“If you are missing, you aren’t getting the work done.” -Frank Proctor
I first met Frank Proctor of Way of the Gun when he taught a block of the FBI Police Firearms Instructor course that I attended in 2013. When the members of our “C Shift” told me they had arranged for a private class with Frank, I quickly jumped on the spot offered to me. It was a long day, but it was well worth it. We left at 5:00AM so that we could get through Atlanta prior to rush hour traffic and didn’t get home until 9:00PM. One additional challenge to the day was the weather as we experienced an overnight temperature drop of 25 degrees. The temperature never got above the mid-40s, and it was windy.
As I have written previously, I prefer to train with instructors who have backgrounds in both the “tactical” and competition worlds, and Frank certainly fits this bill being both Army Special Forces as well as a USPSA Grand Master as well as an IDPA Master.
As the above video demonstrates, Frank is very much into “processing”. This involves seeing and processing everything that is happening around you, and this translates into seeing the sight picture, tracking the sights during recoil, breaking the shot at the right time to so much more.
We began the day shooting an exercise on paper targets, and after each string, Frank would ask us questions about what we saw during the string, and he would then offer teaching points. We also worked on properly gripping the pistol as well as recoil control.
Frank makes a point of saying that he utilizes exercises rather than drills as exercises can be “compounded” to add other things to them. Throughout the day, we would shoot an exercise, and then he would add a twist or variation to the exercise building upon the previous work. After the initial exercise on paper, we shot steel targets for the remainder of the day.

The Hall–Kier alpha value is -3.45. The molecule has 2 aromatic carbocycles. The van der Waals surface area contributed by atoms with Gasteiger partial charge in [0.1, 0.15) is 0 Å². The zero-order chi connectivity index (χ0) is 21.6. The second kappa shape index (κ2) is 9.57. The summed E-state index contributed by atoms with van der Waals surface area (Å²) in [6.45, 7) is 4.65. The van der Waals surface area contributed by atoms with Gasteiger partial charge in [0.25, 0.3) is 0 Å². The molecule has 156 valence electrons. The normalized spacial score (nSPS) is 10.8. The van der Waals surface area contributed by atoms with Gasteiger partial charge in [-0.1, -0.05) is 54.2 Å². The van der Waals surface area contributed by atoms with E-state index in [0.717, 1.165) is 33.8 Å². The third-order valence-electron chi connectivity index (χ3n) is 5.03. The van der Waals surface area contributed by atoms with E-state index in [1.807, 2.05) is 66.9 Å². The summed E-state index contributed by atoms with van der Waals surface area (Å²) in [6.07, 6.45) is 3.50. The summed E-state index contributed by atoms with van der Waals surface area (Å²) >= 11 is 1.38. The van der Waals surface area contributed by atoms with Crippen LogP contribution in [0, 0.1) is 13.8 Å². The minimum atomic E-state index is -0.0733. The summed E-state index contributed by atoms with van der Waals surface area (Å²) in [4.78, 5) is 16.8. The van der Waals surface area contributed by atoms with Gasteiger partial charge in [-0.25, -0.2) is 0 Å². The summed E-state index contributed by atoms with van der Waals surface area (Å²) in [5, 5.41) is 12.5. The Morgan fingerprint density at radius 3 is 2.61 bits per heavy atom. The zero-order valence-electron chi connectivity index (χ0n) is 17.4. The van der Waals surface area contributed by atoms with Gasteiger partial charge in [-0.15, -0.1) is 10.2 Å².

One of the first exercises that we shot on steel was the “Shake and Bake” exercise in which barrels were stacked upon top of each other to create a vision barrier. The shooter had to move side to side completely compressing the pistol and then punch back out to the target. The barrels were not “cover”. They were there simply to block the shooter’s vision and to force movement.
We shot the exercise in the above video, but he had us moving through a row of staggered barrels as we did so.
Another exercise involved an array of targets with numbers painted on them and the shooters having to move through a row of barrels with each barrel having an index card with information on it telling us which targets to shoot. As an example of compounding, this exercise was introduced with our simply moving through the barrels and shooting the targets in sequential order. We then moved through the barrels again putting the number of hits on a target corresponding with the number that was painted on it, and then finally the exercise involving the information processing. As a twist, the same exercise was set up in the an adjacent bay but with a different target array to avoid memorization of the information while at the same time providing for additional repetitions.
There was not any downtime during the day. Frank told us to bring 600 rounds with us, and I think we all exceeded that number as we all were stuffing magazines as fast as possible to bang some more steel.
Frank’s teaching style is extremely relaxed and humorous. You’ll also get serenaded and peppered with sound effects as well as movie one-liners that lead to teaching points. As I wrote above, there isn’t any downtime in the day. If we weren’t shooting, we were loading magazines. You’ll get a lot of material thrown at you, but it will be in a manner that you will readily understand and is often a tweak or a unique insight on something the student has already heard previously, but the presentation “compounds” the previously obtained information. Also, he breaks things down to be done efficiently with the subconscious mind being allowed to control the simple things with the conscious mind focussing on processing. To drive this point home, “Walking isn’t hard until you think about it”. In others words, just walk and don’t think about walking while you are walking. Another example would be driving a vehicle and looking through the windshield. You are making constant inputs to control and steer the vehicle, but you really aren’t thinking about them as you do them. This can be applied to shooting as well. Focus on the things that need focus and just do the other stuff naturally. Oh yeah, and PROCESS.